Auckland Council is considering a regional crackdown on property owners whose homes are a nuisance and a public health threat - whether it's due to rats nesting in unkempt vegetation, smelly rubbish, or feeding of wild animals.
Overgrown sections are second only to signs as the hottest topic of complaint calls. Under a proposed bylaw, messy neighbours could be charged up to $20,000.
Send your complaints, and pictures, about nuisance properties to: email@example.com.
"We are talking about massively overgrown properties where there's six-foot high grass and multiple rubbish in the yard and harbouring vermin and risking neighbours' health," said Councillor Calum Penrose, who is chairman of the regulatory and bylaws committee which will draft the new bylaw for public consultation.
"In the past, under the legacy councils' rules, we have struggled to address problems and we need a bylaw which has some teeth in it to deal with a particular property when we have an issue in front of us.
"I get calls from people saying 'My property is devalued, because next door the landlord doesn't care about his' and this bylaw will bring clear standards of accountability and responsibility."
A person would not be allowed to cause a nuisance by storing material, debris and refuse and feeding wild birds/fowl and feral animals, or allowing a property to become so overgrown with vegetation that it harbours pests or vermin.
In addition to setting consistent minimum standards for private property maintenance and requirements on the occupiers, the bylaw would make owners of derelict or unoccupied buildings secure them to keep out the public for safety.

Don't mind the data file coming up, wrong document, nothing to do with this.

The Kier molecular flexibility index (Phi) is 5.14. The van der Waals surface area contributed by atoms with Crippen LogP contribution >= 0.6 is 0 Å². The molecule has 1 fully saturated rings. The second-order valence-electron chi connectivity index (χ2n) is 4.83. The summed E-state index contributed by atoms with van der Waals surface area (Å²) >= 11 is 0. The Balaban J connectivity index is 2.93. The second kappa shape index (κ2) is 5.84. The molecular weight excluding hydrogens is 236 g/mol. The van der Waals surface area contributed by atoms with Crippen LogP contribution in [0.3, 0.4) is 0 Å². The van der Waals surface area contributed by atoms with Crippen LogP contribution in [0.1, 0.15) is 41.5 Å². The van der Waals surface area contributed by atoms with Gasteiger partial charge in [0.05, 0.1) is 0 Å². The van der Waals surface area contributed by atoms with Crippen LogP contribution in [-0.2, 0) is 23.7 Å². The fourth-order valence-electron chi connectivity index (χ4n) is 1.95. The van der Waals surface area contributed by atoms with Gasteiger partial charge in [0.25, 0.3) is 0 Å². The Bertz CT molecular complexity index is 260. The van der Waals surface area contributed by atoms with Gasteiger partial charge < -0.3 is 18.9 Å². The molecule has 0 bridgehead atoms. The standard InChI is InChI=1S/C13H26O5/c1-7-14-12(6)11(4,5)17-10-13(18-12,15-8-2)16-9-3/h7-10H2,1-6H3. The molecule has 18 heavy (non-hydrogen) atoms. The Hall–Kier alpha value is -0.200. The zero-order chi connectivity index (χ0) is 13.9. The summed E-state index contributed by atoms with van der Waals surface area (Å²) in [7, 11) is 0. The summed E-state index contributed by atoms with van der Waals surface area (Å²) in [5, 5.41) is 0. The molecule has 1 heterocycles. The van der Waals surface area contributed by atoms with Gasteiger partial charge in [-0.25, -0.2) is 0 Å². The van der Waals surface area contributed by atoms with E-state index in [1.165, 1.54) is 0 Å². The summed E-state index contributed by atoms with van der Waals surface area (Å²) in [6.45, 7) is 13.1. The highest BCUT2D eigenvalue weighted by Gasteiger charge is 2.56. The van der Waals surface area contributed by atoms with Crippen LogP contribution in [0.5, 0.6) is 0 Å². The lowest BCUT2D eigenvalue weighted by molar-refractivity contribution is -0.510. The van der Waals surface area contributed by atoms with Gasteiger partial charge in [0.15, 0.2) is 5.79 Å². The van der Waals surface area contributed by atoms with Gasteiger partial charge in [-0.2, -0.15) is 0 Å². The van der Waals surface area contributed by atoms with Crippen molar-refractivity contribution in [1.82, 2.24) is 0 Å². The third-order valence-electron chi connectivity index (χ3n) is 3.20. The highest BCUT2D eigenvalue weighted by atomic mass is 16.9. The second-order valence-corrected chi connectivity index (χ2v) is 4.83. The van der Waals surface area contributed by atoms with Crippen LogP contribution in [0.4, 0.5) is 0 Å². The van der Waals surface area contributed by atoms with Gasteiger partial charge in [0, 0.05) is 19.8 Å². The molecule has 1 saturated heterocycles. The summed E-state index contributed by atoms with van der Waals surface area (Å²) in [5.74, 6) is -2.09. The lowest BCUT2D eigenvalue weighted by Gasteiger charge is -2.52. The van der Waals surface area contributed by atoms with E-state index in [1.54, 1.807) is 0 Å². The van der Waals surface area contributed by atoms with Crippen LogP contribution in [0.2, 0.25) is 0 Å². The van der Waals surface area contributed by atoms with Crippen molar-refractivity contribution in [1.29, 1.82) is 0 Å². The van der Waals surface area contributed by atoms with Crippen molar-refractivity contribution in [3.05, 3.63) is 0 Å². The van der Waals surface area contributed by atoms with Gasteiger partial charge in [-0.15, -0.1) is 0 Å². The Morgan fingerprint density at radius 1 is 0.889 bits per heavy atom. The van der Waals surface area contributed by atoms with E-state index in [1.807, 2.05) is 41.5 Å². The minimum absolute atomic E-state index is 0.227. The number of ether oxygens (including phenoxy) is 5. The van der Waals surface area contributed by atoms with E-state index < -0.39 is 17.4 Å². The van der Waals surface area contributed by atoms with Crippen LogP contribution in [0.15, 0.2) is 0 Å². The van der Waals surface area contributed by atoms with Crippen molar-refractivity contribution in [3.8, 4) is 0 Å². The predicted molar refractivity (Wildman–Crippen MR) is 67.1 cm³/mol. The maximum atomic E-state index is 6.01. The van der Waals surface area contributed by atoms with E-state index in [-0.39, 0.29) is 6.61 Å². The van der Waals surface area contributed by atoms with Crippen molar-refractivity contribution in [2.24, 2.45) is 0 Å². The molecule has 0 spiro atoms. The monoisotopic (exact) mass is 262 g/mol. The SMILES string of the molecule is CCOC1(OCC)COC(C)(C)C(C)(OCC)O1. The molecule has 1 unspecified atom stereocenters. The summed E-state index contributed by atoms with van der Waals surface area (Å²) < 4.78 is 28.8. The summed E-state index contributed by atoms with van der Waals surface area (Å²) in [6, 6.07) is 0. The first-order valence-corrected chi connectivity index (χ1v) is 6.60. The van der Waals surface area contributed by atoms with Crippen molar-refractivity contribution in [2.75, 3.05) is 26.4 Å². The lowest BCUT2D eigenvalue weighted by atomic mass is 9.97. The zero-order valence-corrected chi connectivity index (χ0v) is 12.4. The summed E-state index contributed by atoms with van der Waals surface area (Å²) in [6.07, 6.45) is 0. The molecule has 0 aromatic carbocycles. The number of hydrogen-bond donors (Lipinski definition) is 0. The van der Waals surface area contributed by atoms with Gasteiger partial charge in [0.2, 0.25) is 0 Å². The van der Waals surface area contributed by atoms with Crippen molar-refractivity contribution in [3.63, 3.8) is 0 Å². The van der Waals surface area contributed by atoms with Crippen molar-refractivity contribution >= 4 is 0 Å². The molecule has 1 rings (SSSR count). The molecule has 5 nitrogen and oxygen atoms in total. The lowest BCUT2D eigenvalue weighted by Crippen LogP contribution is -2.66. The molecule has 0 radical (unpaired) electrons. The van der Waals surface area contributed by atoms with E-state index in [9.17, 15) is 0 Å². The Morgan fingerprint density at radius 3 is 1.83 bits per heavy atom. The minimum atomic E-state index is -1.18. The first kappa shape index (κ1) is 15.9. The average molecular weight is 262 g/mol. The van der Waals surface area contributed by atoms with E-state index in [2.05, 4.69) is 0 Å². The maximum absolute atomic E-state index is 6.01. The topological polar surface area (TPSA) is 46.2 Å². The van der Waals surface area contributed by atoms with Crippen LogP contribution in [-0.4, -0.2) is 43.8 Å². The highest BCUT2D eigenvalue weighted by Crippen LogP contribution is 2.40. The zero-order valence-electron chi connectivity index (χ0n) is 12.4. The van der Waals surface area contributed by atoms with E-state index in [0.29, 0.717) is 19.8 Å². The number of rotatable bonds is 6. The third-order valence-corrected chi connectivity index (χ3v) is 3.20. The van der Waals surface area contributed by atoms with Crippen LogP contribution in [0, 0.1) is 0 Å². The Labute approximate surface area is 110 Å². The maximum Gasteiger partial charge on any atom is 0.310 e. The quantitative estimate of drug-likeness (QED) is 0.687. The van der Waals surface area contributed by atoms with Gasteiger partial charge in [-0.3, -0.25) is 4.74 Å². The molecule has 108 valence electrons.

The council's People's Panel survey - which is carried out monthly and residents who sign up receive by email - of 4184 Aucklanders showed a third were concerned about overgrown sections.
In 2013, 1500 complaints were made in the former Auckland City area about overgrown sections - 525 were about rubbish dumped and 26 were about noise and smells from wild animals. In 2012, Auckland City had 1768 complaints about overgrown sections.
Auckland City and the North Shore are currently covered by an environmental protection bylaw but changes are needed to make it more effective, says a report by planning policy staff.
The five other former council areas lacked adequate and consistent regulation to require land owners to abate the nuisance.
A bylaw would allow the council to prosecute a property owner in all areas under the Local Government Act, instead of the Health Act, which would give an incentive to comply through mean greater penalties, for example, a fine of up to $20,000 instead of a maximum $500.
The Local Government Act let a council adopt a bylaw to protect the public from nuisance or protect health and safety, but an unsightly or unkempt property did not meet that criteria.
Auckland fire safety officers were concerned about homeless people in a building which had been torched at least three times in the last few years, the report said.
Early this year, an unsecured property in south Auckland became a dumping ground for refuse and for youths to wander in and out of at night, often drinking alcohol.
Last year, seven complaints came from the Manukau area, which had no regulation to deal with them. Council efforts to deal with complaints were often unsuccessful and involved costly and time consuming legal proceedings, said the report.
What is being proposed?
A bylaw to protect Auckland residents from "nuisance" neighbouring homes, or avoid risks to public health and safety.
How will it do this?
Require a landowner or occupier to abate any nuisance and could fine them up to $20,000.
What nuisance will it deal with?
Storage of material, lack of maintenance or accumulated animal excrement caused by feeding wild or feral animals.
What rules exist to deal with nuisance on private property?
Auckland and North Shore have protection bylaws that need changing. Five former council areas have none, so a bylaw would make things uniform.